April 2010: Mice were injured and died when they were used as hosts for a mosquito feeding colony and were further subjected to prolonged physical restraint. This occurred at a field site in another country and the study did not have IACUC approval.

January 2010: Six monkeys underwent surgery and were euthanized without IACUC approval.

March 2009: Horses being used in an experiment were not provided with a shelter that provided a place for escape from bad weather conditions. The facility was cited by the USDA for failure to provide appropriate shelter from inclement weather to prevent discomfort to the animals.

March 2007- April 2009: On seven occasions, staff failed to ensure death of rodents following carbon dioxide euthanasia attempts and the animals were placed in the refrigerator as if they were dead.

December 2008: A mouse underwent surgery that was not approved by the IACUC.

May 2008: One of three mice was not found after they were inadvertently dumped in the trash during cage washing.

May 2008: Three mice died after receiving an unapproved oral compound.

May 2008: Two mice died after receiving tumor line injections intravenously rather than under the skin, contrary to the approved protocol.

February 2008: Four mice died and eight others were severely dehydrated when animal care staff did not detect that the cage rack was disconnected from the automatic watering system for a day and a half. 

Facts

  • In 2010, University of Kentucky reported to the USDA that they used 1,057 animals—including dogs, cats, hamsters, monkeys, rabbits, sheep, pigs, horses, gerbils, and guinea pigs—for research. University of Kentucky also uses mice and rats, but these numbers are not reported since these animals are not covered by the Animal Welfare Act.
  • In July 2008, The HSUS contacted University of Kentucky asking them to adopt a policy that the animals in their laboratories would not be subjected to research or conditions that would cause severe pain or distress. The University has not responded to that letter or the five additional contact attempts made by The HSUS from September 2008 to August 2010.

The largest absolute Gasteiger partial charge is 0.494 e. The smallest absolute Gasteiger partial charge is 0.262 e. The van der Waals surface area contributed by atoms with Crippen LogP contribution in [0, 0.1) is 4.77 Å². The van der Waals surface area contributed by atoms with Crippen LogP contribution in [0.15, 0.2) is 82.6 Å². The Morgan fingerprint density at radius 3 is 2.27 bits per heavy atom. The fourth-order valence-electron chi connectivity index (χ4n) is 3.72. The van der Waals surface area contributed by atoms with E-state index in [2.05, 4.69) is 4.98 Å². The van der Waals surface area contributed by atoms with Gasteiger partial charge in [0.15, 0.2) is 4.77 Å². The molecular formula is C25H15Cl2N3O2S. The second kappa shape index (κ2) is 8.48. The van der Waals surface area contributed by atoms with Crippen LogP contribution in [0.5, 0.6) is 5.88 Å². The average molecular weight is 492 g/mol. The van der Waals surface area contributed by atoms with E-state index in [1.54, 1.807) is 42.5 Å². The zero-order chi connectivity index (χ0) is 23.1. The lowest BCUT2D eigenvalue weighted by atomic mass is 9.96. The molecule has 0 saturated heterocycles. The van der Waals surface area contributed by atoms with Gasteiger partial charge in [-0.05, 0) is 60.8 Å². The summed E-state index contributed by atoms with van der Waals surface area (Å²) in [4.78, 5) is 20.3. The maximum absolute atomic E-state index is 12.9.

• The USDA regulates animal research on some animal species under the Animal Welfare Act. The Office of Laboratory Animal Welfare oversees compliance with the Public Health Service Policy on Humane Care and Use of Laboratory Animals by institutions such as University of Kentucky that receive federal funds for animal research. Both laws allow animal research that causes severe pain and distress; therefore, simply following federal law is not enough to prevent severe animal suffering.
  • University of Kentucky was awarded more than $83 million in federal research funds for FY2010. It is estimated that a large percentage of this money funds animal research.
  • 63 U.S. colleges and universities have affirmed that they have policies preventing severe animal pain and distress. 

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The Humane Society of the United States is the nation's largest animal protection organization — backed by 11 million Americans, or one of every 28. For more than a half-century, The HSUS has been fighting for the protection of all animals through advocacy, education and hands-on programs. Celebrating animals and confronting cruelty — On the Web at humanesociety.org.